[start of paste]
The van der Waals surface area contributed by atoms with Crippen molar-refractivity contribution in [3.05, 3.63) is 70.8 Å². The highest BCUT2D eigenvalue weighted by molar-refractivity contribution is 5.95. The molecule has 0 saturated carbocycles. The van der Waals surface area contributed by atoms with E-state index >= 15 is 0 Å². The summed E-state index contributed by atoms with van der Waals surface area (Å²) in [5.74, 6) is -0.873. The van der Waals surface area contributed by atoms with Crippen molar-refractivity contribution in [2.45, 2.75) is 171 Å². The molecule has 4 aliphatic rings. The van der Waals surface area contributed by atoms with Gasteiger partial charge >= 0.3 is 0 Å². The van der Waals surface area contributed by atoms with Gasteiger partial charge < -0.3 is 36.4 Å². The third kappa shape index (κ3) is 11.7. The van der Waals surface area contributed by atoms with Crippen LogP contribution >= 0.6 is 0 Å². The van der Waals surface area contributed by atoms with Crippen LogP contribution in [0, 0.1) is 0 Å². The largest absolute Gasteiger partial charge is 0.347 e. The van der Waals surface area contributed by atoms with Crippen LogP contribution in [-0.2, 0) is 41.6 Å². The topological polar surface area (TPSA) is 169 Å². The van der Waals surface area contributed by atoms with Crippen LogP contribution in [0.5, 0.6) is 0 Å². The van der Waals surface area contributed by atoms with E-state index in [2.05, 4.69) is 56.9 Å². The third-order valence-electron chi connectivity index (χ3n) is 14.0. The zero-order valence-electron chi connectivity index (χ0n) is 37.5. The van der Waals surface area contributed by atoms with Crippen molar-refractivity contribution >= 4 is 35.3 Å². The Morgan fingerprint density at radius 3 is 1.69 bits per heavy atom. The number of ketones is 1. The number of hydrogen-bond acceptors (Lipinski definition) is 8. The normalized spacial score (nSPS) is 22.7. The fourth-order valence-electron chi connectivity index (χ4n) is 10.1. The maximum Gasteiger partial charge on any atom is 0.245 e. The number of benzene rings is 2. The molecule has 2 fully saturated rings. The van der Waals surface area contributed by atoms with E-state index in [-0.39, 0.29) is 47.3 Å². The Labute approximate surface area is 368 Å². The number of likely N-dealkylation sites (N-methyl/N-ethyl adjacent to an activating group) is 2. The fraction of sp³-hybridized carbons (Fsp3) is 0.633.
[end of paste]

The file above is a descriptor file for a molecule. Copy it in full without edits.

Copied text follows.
The van der Waals surface area contributed by atoms with Crippen molar-refractivity contribution in [3.05, 3.63) is 70.8 Å². The highest BCUT2D eigenvalue weighted by molar-refractivity contribution is 5.95. The molecule has 0 saturated carbocycles. The van der Waals surface area contributed by atoms with E-state index >= 15 is 0 Å². The summed E-state index contributed by atoms with van der Waals surface area (Å²) in [5.74, 6) is -0.873. The van der Waals surface area contributed by atoms with Crippen molar-refractivity contribution in [2.45, 2.75) is 171 Å². The molecule has 4 aliphatic rings. The van der Waals surface area contributed by atoms with Gasteiger partial charge >= 0.3 is 0 Å². The van der Waals surface area contributed by atoms with Gasteiger partial charge < -0.3 is 36.4 Å². The third kappa shape index (κ3) is 11.7. The van der Waals surface area contributed by atoms with Crippen LogP contribution >= 0.6 is 0 Å². The van der Waals surface area contributed by atoms with Crippen LogP contribution in [0, 0.1) is 0 Å². The largest absolute Gasteiger partial charge is 0.347 e. The van der Waals surface area contributed by atoms with Crippen LogP contribution in [-0.2, 0) is 41.6 Å². The topological polar surface area (TPSA) is 169 Å². The van der Waals surface area contributed by atoms with Crippen LogP contribution in [0.5, 0.6) is 0 Å². The van der Waals surface area contributed by atoms with E-state index in [2.05, 4.69) is 56.9 Å². The third-order valence-electron chi connectivity index (χ3n) is 14.0. The zero-order valence-electron chi connectivity index (χ0n) is 37.5. The van der Waals surface area contributed by atoms with Crippen molar-refractivity contribution >= 4 is 35.3 Å². The Morgan fingerprint density at radius 3 is 1.69 bits per heavy atom. The number of ketones is 1. The number of hydrogen-bond acceptors (Lipinski definition) is 8. The normalized spacial score (nSPS) is 22.7. The fourth-order valence-electron chi connectivity index (χ4n) is 10.1. The maximum Gasteiger partial charge on any atom is 0.245 e. The number of benzene rings is 2. The molecule has 2 fully saturated rings. The van der Waals surface area contributed by atoms with E-state index in [-0.39, 0.29) is 47.3 Å². The Labute approximate surface area is 368 Å². The number of likely N-dealkylation sites (N-methyl/N-ethyl adjacent to an activating group) is 2. The fraction of sp³-hybridized carbons (Fsp3) is 0.633.